American singer Nick Jonas spoke his mind about being diagnosed with type 1 diabetes and revealed the experience was lonely and isolating. He's been suffering from the condition for 14 years and stated that he always thinks about his blood sugar and insulin needs. The 27-year-old American singer-songwriter stated that managing an invisible illness is a big task and can get you down at times, which he personally suffered through all these years.
To combat it and also help other patients who are suffering, Jonas co-founded Beyond Type 1. The non-profit organization spreads awareness about the illness and help many patients overcome it.
In an emotional post on Instagram that touched a million hearts, Nick poured his heart out by saying, ''14 years ago this month I was diagnosed with Type 1 diabetes. This experience has shaped how I approach my health - working out, eating well, and always thinking about my blood sugar and insulin needs. You can't always see what goes into managing an invisible illness, and Type 1 diabetes can feel lonely and isolating.''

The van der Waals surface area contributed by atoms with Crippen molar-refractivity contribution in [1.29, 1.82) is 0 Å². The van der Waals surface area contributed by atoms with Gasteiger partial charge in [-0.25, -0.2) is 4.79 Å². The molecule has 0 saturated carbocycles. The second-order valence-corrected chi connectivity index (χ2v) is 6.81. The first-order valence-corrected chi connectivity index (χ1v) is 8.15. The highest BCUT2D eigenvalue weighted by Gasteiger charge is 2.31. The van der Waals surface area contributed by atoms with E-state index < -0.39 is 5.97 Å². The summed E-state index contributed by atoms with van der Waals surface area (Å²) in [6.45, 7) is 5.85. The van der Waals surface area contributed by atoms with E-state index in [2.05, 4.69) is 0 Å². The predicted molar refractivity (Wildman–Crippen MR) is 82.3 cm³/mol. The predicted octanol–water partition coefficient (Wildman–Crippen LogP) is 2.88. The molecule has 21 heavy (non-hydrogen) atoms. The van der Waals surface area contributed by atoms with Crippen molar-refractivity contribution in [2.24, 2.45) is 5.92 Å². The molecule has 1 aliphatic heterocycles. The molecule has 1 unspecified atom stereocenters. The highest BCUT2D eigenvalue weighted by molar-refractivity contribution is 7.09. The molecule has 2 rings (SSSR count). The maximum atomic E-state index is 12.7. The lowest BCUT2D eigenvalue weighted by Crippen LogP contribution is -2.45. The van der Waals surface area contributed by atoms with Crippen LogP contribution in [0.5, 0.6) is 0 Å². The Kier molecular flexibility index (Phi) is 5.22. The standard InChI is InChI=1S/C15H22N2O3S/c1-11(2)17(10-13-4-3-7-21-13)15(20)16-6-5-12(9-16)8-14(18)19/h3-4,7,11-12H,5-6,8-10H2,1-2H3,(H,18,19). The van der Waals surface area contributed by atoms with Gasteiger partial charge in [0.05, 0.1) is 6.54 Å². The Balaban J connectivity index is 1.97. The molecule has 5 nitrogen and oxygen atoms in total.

The singer-songwriter spoke about Beyond Type 1 as well and said, ''That's why I co-founded @BeyondType1 in 2015, to make sure no one feels alone with this diagnosis and to share how you can thrive with Type 1 diabetes. November is Diabetes Awareness Month - join us at Beyond Type 1 by sharing how diabetes has impacted your life using #TheDropSpotted. I'm so grateful to my fans for your support and kindness!''
The singer has been vocal about his illness and in many interviews, he had previously said that he lost a lot of weight due to the illness and there were times that he feared for his life. ''Barely 100 pounds after having lost so much weight from my blood sugar being so high before going to the doctor where I would find out I was diabetic,'' he said.
Type 1 diabetes is common among children and teenagers who were born with the condition, including Nick who was diagnosed at a young age of 13. The condition occurs when the human body doesn't produce enough insulin, which is key to regulating sugar levels and metabolism.